Leche Flan, Bibingka, Ube Haleya, Ensaimada, atbp.!!!


Here is a convenient run-down of desserts you might want to make during the holiday season. Over half of Market Manila’s readers have been visiting the site less than 6 months so I figure many of you haven’t seen all of the entries in the archives and these are some of my favorites that I have personally cooked in the past… Ube or purple yam season is peaking on the island of Bohol and the intense color of this ube haleya or jam makes it a perennial holiday favorite in our home. With the right starting ingredients, you too can make a spectacular haleya. Leche Flan figured as the most sought after pinoy dessert in my list of the Top Pinoy Desserts Poll that I ran a few months ago. There are so many variations of this recipe but almost all are pretty good…there’s nothing like egg yolks, milk and sugar to put you in a good mood. My favorite version uses carabao milk with a hint of citrus peel. Pastillas de leche and/or Pastillas de Ube are also favorites and these simple but utterly delicious candies are imbedded in our memory banks from childhood…

A well-made cassava cake is to die for. Though you can buy several superb renditions of this dessert, I found that making it at home was super easy and incredibly rewarding from a taste perspective. Bibingka is close by with that nice warm cakey confection imbedded with red egg and/or salty quesong puti (carabao’s milk cheese). Not many folks still have the contraption to cook a bibingka at home but why shouldn’t you have one? A rich Visayan Torta or perhaps even some artery clogging yemas are another option. For something cold you might consider a classic halo-halo (particularly popular with visiting balikbayans and so easy to put an impressive buffet spread out at home), a refreshing buko pandan or a mango and sago dessert. Also, how can I not mention bananas in all their glorious incarnations? There is banana-que, turon and maruya. And the ultimate Christmas confection/merienda staple/dessert – the Marketmanila ensaimada, the good old-fashioned way… Enjoy these sweets from the archives!


12 Responses

  1. favorite christmas morning ritual: pastillas de leche spooned out of the jar, chased down by a cup of tablea chocolate…mmm!(but my kids always prefer the leftovers from the cheese platter the night before)…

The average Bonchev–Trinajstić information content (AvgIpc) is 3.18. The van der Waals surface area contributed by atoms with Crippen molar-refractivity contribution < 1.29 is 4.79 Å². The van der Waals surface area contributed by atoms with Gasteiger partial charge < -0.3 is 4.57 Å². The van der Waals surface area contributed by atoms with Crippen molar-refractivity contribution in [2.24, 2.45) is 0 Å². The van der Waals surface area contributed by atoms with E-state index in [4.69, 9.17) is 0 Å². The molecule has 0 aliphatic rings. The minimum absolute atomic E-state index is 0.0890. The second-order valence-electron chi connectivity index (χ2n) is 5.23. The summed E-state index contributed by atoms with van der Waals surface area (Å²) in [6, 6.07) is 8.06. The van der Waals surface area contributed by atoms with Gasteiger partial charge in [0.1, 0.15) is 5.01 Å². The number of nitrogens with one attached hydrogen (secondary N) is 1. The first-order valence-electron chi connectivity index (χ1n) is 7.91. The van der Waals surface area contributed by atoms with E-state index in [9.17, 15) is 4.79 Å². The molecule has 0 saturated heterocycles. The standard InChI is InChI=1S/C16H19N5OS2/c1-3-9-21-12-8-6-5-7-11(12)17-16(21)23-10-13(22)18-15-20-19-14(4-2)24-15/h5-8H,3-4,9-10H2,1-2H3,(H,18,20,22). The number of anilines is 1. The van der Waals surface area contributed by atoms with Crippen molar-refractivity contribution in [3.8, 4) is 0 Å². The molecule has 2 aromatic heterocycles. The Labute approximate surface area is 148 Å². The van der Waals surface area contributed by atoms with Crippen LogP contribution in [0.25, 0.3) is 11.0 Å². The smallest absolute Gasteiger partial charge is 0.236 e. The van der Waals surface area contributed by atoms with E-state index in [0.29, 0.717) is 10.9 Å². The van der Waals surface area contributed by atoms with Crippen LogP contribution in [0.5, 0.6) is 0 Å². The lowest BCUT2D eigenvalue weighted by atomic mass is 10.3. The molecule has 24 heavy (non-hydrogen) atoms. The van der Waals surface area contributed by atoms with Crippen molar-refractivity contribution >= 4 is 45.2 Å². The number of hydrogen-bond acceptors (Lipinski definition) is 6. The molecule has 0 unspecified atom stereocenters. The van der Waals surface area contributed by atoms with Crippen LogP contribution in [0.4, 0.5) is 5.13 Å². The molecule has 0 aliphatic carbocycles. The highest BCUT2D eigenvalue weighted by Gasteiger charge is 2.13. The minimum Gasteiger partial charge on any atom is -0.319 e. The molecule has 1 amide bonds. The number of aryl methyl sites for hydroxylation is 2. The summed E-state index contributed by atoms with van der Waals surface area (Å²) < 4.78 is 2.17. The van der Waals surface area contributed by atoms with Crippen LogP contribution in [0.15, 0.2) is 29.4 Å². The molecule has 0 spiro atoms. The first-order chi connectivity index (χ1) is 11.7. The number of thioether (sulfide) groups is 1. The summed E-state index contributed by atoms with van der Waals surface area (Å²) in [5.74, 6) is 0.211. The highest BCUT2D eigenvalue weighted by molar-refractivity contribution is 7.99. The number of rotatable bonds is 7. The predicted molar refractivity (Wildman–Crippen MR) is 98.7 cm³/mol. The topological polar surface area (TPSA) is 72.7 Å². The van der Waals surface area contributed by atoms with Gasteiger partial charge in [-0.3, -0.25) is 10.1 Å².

2. We went to the Philippine Embassy christmas bazaar here in Canberra 2 week ends ago.They had food stalls there all the time(that’s why we go) but this year they had the most yummy turon!I must have gorged myself silly with turon halo halo ang pork barbeque.

    I know I can make this at home but it’s different eating it with other pinoys and listening to pinoy christmas carols.

    I was kicking myself when i got home as I forgot to buy more to take home heheheheheeh.

    And by the way,the halo halo had ube ice cream topping.

  3. somebody or someone pinch my singit so i could wake up, this is too much for someone diabetic person that I am. woke up in cold sweat. watz dat real or wut? huh!!!!!!!!!!

  4. Just read your recipe on leche flan and good on you that you use carabao’s milk. As a kid, I used to drink the unpasteurized version of this stuff which came in Magnolia Choco-Vim bottles with a banana leaf stopper. I lived through that though I have to say that today’s “cleaner” version doesn’t seem to be as good. I guess that’s why they say that raw milk cheeses are far superior to the pasteurized ones.

  5. “Au secours” Help, MM i wanted to bite my pc seeing all those food…wahhhh! You made us miss the country!

  6. i’ve been a lurker here in your site for sometime now. seeing the scrumptous food here always makes me hungry even if i’ve just eaten lol.
    i miss all the food back home!!! yan pang mga favorite ko ang feature mo ngayon–leche flan, bibingka, turon!!!!! i miss the Philippines!!!

  7. I’m on Cloud 9 just browsing through your treats. I feel like I am in fantasy land surrounded by the fairy godmother with her magic wand. I can have all these throughout the year. Ensaimada is a treat for me in the morning to perk me up for the rest of the day with tsokolateng baterol – ground peanuts, cocoa and carabao milk. I cannot say no to all these kakanins. I love them all.

  8. Thank you for providing us with a recap of your favorite “kakanin” recipes. The accompanying photos are wonderful. Although reading your posts and seeing the photos further intensifies the longing for home in my heart, your efforts also cure my homesickness. “Bulong sa kahidlaw”, as we say in Ilonggo. “Daw mapuli na gid ko.”
    I find it ironic that before migrating here I would crave for imported chocolates and ice cream. But now that we live here, they’ve lost their appeal to me and my ultimate comfort food is maruya or banana Q at the nearest Goldilock’s.
    Friends here share my preferences that during potluck parties the native kakanins ran out way faster than the western goodies. And Filipinos flock to the June fiestas (partly to see Willie and the Wowowee girls) but more to gorge themselves on the many Filipino food sold. I long for the day when I can eat halo-halo brimming with lots of ube halaya and leche flan, and served in a real tall halo-halo glass and not a plastic cup.

  9. The ube variety from Bohol, also known as “kinampay”, makes the best halayang ube. I’ll even settle for boiled and skinned “kinampay” with sugar and freshly grated coconut.



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